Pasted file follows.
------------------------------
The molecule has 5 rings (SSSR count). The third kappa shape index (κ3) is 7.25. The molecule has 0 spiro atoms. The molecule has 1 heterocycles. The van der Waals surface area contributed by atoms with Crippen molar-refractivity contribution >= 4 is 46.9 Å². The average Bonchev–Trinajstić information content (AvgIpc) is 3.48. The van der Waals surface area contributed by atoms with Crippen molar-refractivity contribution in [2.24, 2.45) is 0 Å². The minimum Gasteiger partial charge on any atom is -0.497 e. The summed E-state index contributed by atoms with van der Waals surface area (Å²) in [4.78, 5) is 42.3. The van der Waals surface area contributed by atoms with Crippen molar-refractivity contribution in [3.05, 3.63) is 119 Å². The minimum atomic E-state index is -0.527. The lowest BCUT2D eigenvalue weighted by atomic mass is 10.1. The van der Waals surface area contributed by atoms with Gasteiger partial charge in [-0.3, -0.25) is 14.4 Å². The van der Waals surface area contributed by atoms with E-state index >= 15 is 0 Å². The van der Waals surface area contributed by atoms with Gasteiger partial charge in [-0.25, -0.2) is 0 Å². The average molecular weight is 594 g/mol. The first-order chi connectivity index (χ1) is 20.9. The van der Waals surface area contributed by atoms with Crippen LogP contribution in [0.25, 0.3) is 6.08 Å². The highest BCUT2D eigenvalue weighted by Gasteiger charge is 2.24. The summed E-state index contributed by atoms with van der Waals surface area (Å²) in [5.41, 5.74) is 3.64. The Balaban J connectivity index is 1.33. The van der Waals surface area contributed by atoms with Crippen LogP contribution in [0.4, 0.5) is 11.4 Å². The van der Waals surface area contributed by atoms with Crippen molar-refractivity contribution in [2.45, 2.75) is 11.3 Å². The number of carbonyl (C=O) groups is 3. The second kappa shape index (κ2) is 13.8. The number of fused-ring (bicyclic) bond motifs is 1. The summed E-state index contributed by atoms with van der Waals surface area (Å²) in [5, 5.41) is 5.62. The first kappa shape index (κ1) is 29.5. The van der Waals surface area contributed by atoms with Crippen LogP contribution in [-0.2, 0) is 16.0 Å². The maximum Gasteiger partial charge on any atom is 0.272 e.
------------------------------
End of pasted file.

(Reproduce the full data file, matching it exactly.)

The molecule has 5 rings (SSSR count). The third kappa shape index (κ3) is 7.25. The molecule has 0 spiro atoms. The molecule has 1 heterocycles. The van der Waals surface area contributed by atoms with Crippen molar-refractivity contribution >= 4 is 46.9 Å². The average Bonchev–Trinajstić information content (AvgIpc) is 3.48. The van der Waals surface area contributed by atoms with Crippen molar-refractivity contribution in [2.24, 2.45) is 0 Å². The minimum Gasteiger partial charge on any atom is -0.497 e. The summed E-state index contributed by atoms with van der Waals surface area (Å²) in [4.78, 5) is 42.3. The van der Waals surface area contributed by atoms with Crippen molar-refractivity contribution in [3.05, 3.63) is 119 Å². The minimum atomic E-state index is -0.527. The lowest BCUT2D eigenvalue weighted by atomic mass is 10.1. The van der Waals surface area contributed by atoms with Gasteiger partial charge in [-0.3, -0.25) is 14.4 Å². The van der Waals surface area contributed by atoms with E-state index >= 15 is 0 Å². The van der Waals surface area contributed by atoms with Gasteiger partial charge in [-0.25, -0.2) is 0 Å². The average molecular weight is 594 g/mol. The first-order chi connectivity index (χ1) is 20.9. The van der Waals surface area contributed by atoms with Crippen LogP contribution in [0.25, 0.3) is 6.08 Å². The highest BCUT2D eigenvalue weighted by Gasteiger charge is 2.24. The summed E-state index contributed by atoms with van der Waals surface area (Å²) in [5.41, 5.74) is 3.64. The Balaban J connectivity index is 1.33. The van der Waals surface area contributed by atoms with Crippen LogP contribution in [0.4, 0.5) is 11.4 Å². The van der Waals surface area contributed by atoms with Crippen molar-refractivity contribution in [2.45, 2.75) is 11.3 Å². The number of carbonyl (C=O) groups is 3. The second kappa shape index (κ2) is 13.8. The number of fused-ring (bicyclic) bond motifs is 1. The summed E-state index contributed by atoms with van der Waals surface area (Å²) in [5, 5.41) is 5.62. The first kappa shape index (κ1) is 29.5. The van der Waals surface area contributed by atoms with Crippen LogP contribution in [-0.2, 0) is 16.0 Å². The maximum Gasteiger partial charge on any atom is 0.272 e.